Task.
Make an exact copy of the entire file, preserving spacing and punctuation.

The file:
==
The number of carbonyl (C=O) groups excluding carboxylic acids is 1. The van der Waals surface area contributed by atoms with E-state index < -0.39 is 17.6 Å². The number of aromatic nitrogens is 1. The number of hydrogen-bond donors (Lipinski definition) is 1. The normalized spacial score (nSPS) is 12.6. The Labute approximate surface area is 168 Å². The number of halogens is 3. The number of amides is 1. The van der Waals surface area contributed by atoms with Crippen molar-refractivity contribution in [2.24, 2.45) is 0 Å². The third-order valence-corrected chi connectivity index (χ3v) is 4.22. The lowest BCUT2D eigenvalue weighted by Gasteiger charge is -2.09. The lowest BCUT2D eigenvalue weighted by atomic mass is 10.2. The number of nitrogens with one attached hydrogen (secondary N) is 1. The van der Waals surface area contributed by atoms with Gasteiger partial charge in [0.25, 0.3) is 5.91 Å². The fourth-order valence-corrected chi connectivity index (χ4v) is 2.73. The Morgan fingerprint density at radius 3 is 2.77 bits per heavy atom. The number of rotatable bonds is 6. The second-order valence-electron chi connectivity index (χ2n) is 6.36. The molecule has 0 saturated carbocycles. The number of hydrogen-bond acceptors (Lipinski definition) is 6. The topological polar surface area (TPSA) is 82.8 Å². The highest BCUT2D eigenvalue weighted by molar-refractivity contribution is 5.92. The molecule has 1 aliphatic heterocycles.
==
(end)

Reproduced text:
The number of carbonyl (C=O) groups excluding carboxylic acids is 1. The van der Waals surface area contributed by atoms with E-state index < -0.39 is 17.6 Å². The number of aromatic nitrogens is 1. The number of hydrogen-bond donors (Lipinski definition) is 1. The normalized spacial score (nSPS) is 12.6. The Labute approximate surface area is 168 Å². The number of halogens is 3. The number of amides is 1. The van der Waals surface area contributed by atoms with Crippen molar-refractivity contribution in [2.24, 2.45) is 0 Å². The third-order valence-corrected chi connectivity index (χ3v) is 4.22. The lowest BCUT2D eigenvalue weighted by Gasteiger charge is -2.09. The lowest BCUT2D eigenvalue weighted by atomic mass is 10.2. The number of nitrogens with one attached hydrogen (secondary N) is 1. The van der Waals surface area contributed by atoms with Gasteiger partial charge in [0.25, 0.3) is 5.91 Å². The fourth-order valence-corrected chi connectivity index (χ4v) is 2.73. The Morgan fingerprint density at radius 3 is 2.77 bits per heavy atom. The number of rotatable bonds is 6. The second-order valence-electron chi connectivity index (χ2n) is 6.36. The molecule has 0 saturated carbocycles. The number of hydrogen-bond acceptors (Lipinski definition) is 6. The topological polar surface area (TPSA) is 82.8 Å². The highest BCUT2D eigenvalue weighted by molar-refractivity contribution is 5.92. The molecule has 1 aliphatic heterocycles.